For example, if a student is a struggling reader, this portion of the lesson may teach phonics skills for decoding. There may be time spent on decoding words in isolation.
Typically, skill instruction is supported with scientifically-based systematic, multisensory instructional programs for Special Education students.
Special Education students, specifically those diagnosed with a learning disability, learn best with strategies.
Think of strategies as scaffolded supports. You are teaching a trick to a student. This trick enables him/her to access the general education curriculum independently!
Scaffolded supports should enable students to gain greater independence in their learning.
For example, when instructing my students on how to respond to a text-based question, I teach them the RACE strategy. This response strategy helps them articulate their ideas into written form. It also enables them to connect their thinking to the text.
RACE = Restate, Answer, Cite the evidence, Explain the evidence
Students begin by Restating (Race) the question. For this, they learn TTQA (Turn That Question Around). This is another strategy.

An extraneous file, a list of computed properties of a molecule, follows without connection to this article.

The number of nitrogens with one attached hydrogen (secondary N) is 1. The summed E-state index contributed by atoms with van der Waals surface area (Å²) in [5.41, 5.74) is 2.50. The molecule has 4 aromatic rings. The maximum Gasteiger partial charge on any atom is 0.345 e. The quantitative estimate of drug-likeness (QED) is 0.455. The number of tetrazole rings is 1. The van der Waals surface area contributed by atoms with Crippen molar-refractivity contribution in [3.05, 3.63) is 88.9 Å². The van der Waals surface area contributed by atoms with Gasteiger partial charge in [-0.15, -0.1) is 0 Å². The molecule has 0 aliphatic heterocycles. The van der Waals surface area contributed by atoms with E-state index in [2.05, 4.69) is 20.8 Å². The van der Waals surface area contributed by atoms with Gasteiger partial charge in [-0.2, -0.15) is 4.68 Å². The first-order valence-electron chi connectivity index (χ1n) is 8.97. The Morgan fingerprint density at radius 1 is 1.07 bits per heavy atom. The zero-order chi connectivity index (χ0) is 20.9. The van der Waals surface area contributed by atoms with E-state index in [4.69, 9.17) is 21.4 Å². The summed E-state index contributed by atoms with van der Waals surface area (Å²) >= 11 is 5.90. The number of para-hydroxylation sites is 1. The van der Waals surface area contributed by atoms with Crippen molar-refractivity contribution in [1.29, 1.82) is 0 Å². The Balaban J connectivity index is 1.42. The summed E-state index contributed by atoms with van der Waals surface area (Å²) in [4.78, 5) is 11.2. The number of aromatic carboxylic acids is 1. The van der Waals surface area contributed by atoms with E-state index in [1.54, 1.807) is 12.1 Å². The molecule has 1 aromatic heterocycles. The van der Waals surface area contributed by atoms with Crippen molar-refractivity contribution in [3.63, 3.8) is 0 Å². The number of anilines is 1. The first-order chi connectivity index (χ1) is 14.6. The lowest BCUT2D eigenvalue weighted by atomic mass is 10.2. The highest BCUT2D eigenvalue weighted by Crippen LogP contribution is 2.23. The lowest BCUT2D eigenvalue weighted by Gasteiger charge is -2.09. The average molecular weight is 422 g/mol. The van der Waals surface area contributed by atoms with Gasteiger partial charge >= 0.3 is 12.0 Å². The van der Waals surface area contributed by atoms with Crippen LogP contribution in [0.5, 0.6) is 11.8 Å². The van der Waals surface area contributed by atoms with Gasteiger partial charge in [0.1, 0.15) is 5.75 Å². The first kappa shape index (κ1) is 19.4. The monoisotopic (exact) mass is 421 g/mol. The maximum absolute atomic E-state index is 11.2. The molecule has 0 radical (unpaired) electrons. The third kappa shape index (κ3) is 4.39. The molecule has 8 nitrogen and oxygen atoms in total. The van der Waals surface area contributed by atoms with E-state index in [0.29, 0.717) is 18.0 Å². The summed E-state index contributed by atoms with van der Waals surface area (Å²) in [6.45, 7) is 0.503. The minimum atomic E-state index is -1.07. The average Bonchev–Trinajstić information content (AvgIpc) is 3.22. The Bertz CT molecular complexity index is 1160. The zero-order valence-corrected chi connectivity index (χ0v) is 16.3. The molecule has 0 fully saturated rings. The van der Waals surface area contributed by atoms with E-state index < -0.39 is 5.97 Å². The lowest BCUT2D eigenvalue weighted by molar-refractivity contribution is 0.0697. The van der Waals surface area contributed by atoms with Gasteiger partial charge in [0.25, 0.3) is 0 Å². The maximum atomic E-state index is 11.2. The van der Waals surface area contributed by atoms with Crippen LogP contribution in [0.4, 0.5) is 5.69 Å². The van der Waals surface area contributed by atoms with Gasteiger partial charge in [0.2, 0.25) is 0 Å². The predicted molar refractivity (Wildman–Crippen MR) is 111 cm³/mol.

Next, students Answer the question (rAce).
After answering the question, students Cite textual evidence that supports their answer (raCe).
Finally, they Explain how this evidence supports their answer (racE).
Strategies like TTQA and RACE provide students with tools for independently accessing academic content.
Begin with the skill, teach the strategy, and then, allow student multiple variations of practice and application of the skill, using the strategy until mastery is achieved.
Decades of research has shown the benefits of inclusion on the educational progress of special education students. There is no denying this!
After direct instruction of a strategy, Special Education students should be allowed independent practice with the strategy within the Special Education setting and/or small group setting. Students should also be provided the opportunity to practice the skill in the general education setting. This should lead toward independent and generalized application of the skill!
And once a Special Education student can independently apply strategies to access the general education curriculum, we have achieved our goal as teachers!
Special education students have to work that much harder than the norm. So as special education teachers, we also have to work that much harder. We not only have to teach our students learning strategies for long-term, independent success, but we also have to simultaneously teach grade level standards and remediate lagging skills to close the gap!
I tell my students they have to work that much harder. And it’s not an excuse. It’s just what it is. You have to work harder to achieve. And there’s nothing wrong with that. It just proves you’re that much stronger. That much braver. And it means that much more when you achieve!
~By Miss Rae